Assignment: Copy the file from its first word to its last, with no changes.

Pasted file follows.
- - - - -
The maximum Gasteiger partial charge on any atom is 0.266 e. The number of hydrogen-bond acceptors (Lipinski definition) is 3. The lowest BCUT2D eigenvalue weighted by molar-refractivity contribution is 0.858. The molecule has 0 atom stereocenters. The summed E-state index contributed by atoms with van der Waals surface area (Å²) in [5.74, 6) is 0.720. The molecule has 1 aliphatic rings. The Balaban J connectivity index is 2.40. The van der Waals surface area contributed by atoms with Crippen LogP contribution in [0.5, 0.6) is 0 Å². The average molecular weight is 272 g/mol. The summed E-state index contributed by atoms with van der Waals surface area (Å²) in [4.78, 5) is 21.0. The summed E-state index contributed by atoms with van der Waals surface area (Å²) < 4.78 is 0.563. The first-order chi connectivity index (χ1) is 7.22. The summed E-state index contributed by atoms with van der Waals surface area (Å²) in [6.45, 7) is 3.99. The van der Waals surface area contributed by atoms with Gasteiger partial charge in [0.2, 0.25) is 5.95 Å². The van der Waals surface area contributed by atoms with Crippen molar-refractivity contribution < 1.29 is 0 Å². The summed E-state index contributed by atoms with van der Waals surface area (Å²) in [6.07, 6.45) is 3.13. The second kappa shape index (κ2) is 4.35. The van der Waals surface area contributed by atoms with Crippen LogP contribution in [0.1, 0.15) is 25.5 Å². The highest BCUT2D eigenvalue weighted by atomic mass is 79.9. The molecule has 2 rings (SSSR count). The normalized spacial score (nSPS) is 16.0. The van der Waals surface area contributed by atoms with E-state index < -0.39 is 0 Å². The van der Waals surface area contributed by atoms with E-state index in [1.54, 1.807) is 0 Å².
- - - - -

The maximum Gasteiger partial charge on any atom is 0.266 e. The number of hydrogen-bond acceptors (Lipinski definition) is 3. The lowest BCUT2D eigenvalue weighted by molar-refractivity contribution is 0.858. The molecule has 0 atom stereocenters. The summed E-state index contributed by atoms with van der Waals surface area (Å²) in [5.74, 6) is 0.720. The molecule has 1 aliphatic rings. The Balaban J connectivity index is 2.40. The van der Waals surface area contributed by atoms with Crippen LogP contribution in [0.5, 0.6) is 0 Å². The average molecular weight is 272 g/mol. The summed E-state index contributed by atoms with van der Waals surface area (Å²) in [4.78, 5) is 21.0. The summed E-state index contributed by atoms with van der Waals surface area (Å²) < 4.78 is 0.563. The first-order chi connectivity index (χ1) is 7.22. The summed E-state index contributed by atoms with van der Waals surface area (Å²) in [6.45, 7) is 3.99. The van der Waals surface area contributed by atoms with Gasteiger partial charge in [0.2, 0.25) is 5.95 Å². The van der Waals surface area contributed by atoms with Crippen molar-refractivity contribution < 1.29 is 0 Å². The summed E-state index contributed by atoms with van der Waals surface area (Å²) in [6.07, 6.45) is 3.13. The second kappa shape index (κ2) is 4.35. The van der Waals surface area contributed by atoms with Crippen LogP contribution in [0.1, 0.15) is 25.5 Å². The highest BCUT2D eigenvalue weighted by atomic mass is 79.9. The molecule has 2 rings (SSSR count). The normalized spacial score (nSPS) is 16.0. The van der Waals surface area contributed by atoms with E-state index < -0.39 is 0 Å². The van der Waals surface area contributed by atoms with E-state index in [1.54, 1.807) is 0 Å².